A Knight's Tale

The Score Card


The Movie : 8

Young William Thatcher is sold off as a servant to a knight at a young age for a better life than his father could have provided him.  Years later, William sees his chance to alter his destiny when his squire expires after a tournament.  Together with the faithful support of William's other two ex-servants plus one Geoffrey Chaucer (who first appears stark naked, having lost more than his shirt, gambling), provide him a new identity as Sir Ulrich of Gelderland.  Chaucer, who finds material for his Canterbury Tales along the way while Helgeland adapts same for the movie we now enjoy, forges the necessary Letters Patent so that William can pass himself off as the invented Ulrich.  The plot sets up an ongoing duel between William and Aldhemar on the field as well as their suit for the affections of the Lady Jocelyn (Shannyn Sossamon), while keeping the authorities from learning Ulrich's true identity until the last moment – or nearly.




Image : 8.5 (8~9/9)

The score in parentheses represents: first, a value for the image in absolute terms; and, second, how that image compares to what I believe is the current best we can expect in the theatre.  The score of 8.5 indicates a relative level of excellence compared to other Blu-ray DVDs.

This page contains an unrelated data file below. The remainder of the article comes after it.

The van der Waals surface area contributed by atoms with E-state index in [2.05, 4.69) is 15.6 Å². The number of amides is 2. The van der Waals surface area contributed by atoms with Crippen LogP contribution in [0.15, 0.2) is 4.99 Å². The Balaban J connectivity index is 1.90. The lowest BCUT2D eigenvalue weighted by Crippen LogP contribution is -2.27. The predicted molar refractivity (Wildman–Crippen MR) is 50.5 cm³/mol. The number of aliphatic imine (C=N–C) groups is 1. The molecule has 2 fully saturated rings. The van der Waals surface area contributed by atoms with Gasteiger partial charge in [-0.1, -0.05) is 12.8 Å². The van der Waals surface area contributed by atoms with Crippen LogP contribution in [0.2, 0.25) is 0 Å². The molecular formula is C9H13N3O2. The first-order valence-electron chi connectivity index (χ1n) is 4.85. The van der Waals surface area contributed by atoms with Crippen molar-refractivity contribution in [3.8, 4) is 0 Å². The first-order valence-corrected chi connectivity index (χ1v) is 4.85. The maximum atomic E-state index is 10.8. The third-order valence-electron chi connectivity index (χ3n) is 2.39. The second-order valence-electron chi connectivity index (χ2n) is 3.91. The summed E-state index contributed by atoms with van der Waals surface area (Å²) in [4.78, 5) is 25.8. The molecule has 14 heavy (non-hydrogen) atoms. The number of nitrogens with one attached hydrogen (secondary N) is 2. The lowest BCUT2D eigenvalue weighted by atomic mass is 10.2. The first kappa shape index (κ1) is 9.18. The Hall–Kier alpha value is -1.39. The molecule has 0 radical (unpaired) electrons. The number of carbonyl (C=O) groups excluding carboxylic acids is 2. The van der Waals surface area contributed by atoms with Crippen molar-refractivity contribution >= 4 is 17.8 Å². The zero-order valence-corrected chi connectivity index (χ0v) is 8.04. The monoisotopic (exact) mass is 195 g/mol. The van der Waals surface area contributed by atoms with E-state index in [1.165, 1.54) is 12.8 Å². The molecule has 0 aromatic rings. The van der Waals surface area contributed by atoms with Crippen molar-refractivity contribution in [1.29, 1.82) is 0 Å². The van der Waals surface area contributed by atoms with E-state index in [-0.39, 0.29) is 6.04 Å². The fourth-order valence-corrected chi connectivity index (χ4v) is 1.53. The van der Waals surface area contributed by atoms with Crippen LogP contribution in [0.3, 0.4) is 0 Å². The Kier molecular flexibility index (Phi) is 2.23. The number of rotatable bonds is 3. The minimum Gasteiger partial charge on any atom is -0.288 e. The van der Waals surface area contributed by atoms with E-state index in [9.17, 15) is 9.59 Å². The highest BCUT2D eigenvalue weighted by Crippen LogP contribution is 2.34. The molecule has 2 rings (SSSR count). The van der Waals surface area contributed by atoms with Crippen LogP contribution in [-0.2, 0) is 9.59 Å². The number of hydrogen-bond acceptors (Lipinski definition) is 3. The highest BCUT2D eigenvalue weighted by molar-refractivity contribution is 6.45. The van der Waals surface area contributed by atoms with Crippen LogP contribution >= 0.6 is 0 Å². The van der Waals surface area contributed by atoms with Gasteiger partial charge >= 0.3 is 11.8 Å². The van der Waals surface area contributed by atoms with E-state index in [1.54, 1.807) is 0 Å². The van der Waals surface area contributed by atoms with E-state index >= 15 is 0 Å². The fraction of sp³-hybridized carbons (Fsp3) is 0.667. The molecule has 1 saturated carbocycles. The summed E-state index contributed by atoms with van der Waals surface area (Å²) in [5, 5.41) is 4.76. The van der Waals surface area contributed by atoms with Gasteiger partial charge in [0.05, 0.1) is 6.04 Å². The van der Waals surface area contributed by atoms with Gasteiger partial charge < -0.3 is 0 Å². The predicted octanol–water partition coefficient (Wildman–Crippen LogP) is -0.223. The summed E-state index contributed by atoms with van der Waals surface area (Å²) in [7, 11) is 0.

While sharp enough to rate a better than satisfactory score for a high definition release, the picture does show some minor imperfections (dirt and a slightly, though noticeably, sunburned look to the flesh tones.)  Otherwise, the Blu-ray is demonstrable better in all respects to the Superbit SD that preceded it: brighter, richer and more dimensional.













Audio & Music : 8.5/9

A not inconsiderable part of the audio is the rock music track which, by its very nature, age and variety, cannot be as neat as a freshly minted dedicated score.  Even so, the rock music in 5.1 really socks it to us, and never suffers from a sore thumb as versus the original score by Carter Burwell.  The clanging, banging, and hoofing make for a great ride at high volumes.




Operations : 3

Considering the absence of features on this disc you would think Sony would have at least gotten the menu right but, alas, the scene selection function does not permit the seeker to know how many chapter there are until we get there. In other words, the thumbnails, large though they may be, are displayed one at a time and without titles:  Let's see, is this where I want to go.  No, on a bit.  No, back one.  Maybe.  Let's see.


Extras : 0

Hard to believe, ain't it.




Recommendation: 7

We are so used to DVD Extra Features these days that its absence strike us as insulting.  My recommendation is to rent first, and buy it if you like it.  I did, and haven't regretted the purchase for a moment.  Makes for a great party movie for those tired of jock humor.

Leonard Norwitz
December 23rd, 2007